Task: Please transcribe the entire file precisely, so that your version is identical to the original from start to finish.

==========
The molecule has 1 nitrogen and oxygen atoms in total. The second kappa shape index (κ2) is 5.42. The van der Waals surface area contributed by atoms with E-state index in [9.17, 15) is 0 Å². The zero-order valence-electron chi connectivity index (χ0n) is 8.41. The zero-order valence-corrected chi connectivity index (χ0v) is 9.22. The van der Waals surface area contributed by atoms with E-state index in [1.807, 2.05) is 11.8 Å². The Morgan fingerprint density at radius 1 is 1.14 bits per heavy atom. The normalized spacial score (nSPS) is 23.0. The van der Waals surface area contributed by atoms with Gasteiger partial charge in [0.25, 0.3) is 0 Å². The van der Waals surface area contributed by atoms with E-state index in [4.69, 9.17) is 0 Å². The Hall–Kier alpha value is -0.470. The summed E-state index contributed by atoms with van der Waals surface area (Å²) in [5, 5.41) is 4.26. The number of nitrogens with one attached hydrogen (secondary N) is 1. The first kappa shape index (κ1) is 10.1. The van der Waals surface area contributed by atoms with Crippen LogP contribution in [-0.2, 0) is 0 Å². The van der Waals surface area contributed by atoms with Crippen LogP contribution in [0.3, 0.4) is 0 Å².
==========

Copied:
The molecule has 1 nitrogen and oxygen atoms in total. The second kappa shape index (κ2) is 5.42. The van der Waals surface area contributed by atoms with E-state index in [9.17, 15) is 0 Å². The zero-order valence-electron chi connectivity index (χ0n) is 8.41. The zero-order valence-corrected chi connectivity index (χ0v) is 9.22. The van der Waals surface area contributed by atoms with E-state index in [1.807, 2.05) is 11.8 Å². The Morgan fingerprint density at radius 1 is 1.14 bits per heavy atom. The normalized spacial score (nSPS) is 23.0. The van der Waals surface area contributed by atoms with Gasteiger partial charge in [0.25, 0.3) is 0 Å². The van der Waals surface area contributed by atoms with E-state index in [4.69, 9.17) is 0 Å². The Hall–Kier alpha value is -0.470. The summed E-state index contributed by atoms with van der Waals surface area (Å²) in [5, 5.41) is 4.26. The number of nitrogens with one attached hydrogen (secondary N) is 1. The first kappa shape index (κ1) is 10.1. The van der Waals surface area contributed by atoms with Crippen LogP contribution in [-0.2, 0) is 0 Å². The van der Waals surface area contributed by atoms with Crippen LogP contribution in [0.3, 0.4) is 0 Å².